BEIJING, Dec. 9 (Xinhua) -- At a time when the global economic landscape is fast-changing, President Xi Jinping's economic thought offers a glimpse into where the world's second-largest economy is heading in the future.
Xi Jinping Thought on Socialist Economy with Chinese Characteristics for a New Era, formally unveiled in 2017, is based on the new development philosophy Xi proposed and has guided the country's economic practices over the years.
A look into Xi's economic thought may help China watchers better understand the goals of China's development and how the country prepares to achieve them.
To understand the objectives of China's economic governance, one must understand the phrase "principal contradiction."
Concerning the dominant issues of overall significance in the society, the principal contradiction in China has evolved over time. How to resolve the issues often influences government policymaking.
"As socialism with Chinese characteristics has entered a new era, the principal contradiction facing Chinese society has evolved. What we now face is the contradiction between unbalanced and inadequate development and the people's ever-growing needs for a better life," Xi, general secretary of the Communist Party of China (CPC) Central Committee, told the 19th CPC National Congress in 2017.
To improve lives, Xi has been championing a people-centered development philosophy and leading reforms in all areas of public concern, including education, healthcare, and social security.
To meet people's growing needs for high-quality products and services, Xi proposed the "supply-side structural reform," which translated into industry-specific policies for high-quality development.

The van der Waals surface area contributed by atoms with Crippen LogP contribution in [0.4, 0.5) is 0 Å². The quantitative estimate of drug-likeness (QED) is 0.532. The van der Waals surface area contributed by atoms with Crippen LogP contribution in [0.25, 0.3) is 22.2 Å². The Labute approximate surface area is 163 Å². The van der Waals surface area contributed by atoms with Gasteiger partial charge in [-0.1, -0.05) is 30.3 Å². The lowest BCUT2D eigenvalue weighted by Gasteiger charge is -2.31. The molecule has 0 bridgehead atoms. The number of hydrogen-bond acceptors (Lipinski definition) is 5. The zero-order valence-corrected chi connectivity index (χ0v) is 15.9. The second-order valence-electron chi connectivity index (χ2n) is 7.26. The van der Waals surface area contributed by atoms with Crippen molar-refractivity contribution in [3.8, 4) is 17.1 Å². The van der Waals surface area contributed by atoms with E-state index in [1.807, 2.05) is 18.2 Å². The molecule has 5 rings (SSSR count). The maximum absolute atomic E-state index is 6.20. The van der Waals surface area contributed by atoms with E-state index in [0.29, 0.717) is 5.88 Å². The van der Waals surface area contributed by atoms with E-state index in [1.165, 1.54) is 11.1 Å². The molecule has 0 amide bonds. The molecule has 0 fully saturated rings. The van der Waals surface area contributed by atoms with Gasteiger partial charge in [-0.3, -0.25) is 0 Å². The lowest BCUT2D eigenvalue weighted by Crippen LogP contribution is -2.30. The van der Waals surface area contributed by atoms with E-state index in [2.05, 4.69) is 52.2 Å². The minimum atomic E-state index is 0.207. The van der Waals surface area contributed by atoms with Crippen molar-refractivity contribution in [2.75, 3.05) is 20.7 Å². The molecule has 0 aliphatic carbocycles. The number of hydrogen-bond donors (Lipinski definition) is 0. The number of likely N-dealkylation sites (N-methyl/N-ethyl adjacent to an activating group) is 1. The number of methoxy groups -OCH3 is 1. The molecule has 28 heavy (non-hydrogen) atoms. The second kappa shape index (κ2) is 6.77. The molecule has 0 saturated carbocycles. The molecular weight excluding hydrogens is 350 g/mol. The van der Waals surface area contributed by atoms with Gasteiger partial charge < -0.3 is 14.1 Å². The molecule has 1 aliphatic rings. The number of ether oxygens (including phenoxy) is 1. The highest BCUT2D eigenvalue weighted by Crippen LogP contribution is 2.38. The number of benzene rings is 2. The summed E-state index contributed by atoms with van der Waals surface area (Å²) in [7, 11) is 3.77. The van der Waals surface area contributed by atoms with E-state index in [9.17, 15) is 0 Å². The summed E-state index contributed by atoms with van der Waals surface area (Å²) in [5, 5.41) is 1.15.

"Seeking happiness for the Chinese people is the original aspiration for the CPC. We should never forget our original aspiration and always take the people's longing for a better life as our goal," he said.
China's real economy has seen more support under the guidance of Xi's economic thought.
"The real sector is the foundation of a country's economy and the source of wealth. Advanced manufacturing is a key to the real economy, and development should never deviate from the real sector toward the virtual one," he said while visiting a manufacturing firm in 2018.
Under Xi's leadership, China has seen a nationwide deleveraging campaign, reducing the mounting debt of local governments, and taking resolute measures to curb housing speculation.
Financial resources have flowed into industries, including agriculture and manufacturing, while state-of-the-art technologies such as artificial intelligence and 5G are encouraged to reinvent the industrial sector.
"We must pursue genuine rather than inflated economic growth. In other words, we want efficient, high-quality, and sustainable growth," Xi said.
Xi's economic thought has shed light on a dilemma facing all policymakers globally: dealing with the relationship between the government and the market.
In a pivotal CPC meeting presided over by Xi in 2013, China acknowledged the market's "decisive" role in allocating resources, changing tone from the "basic" role it has played since 1992.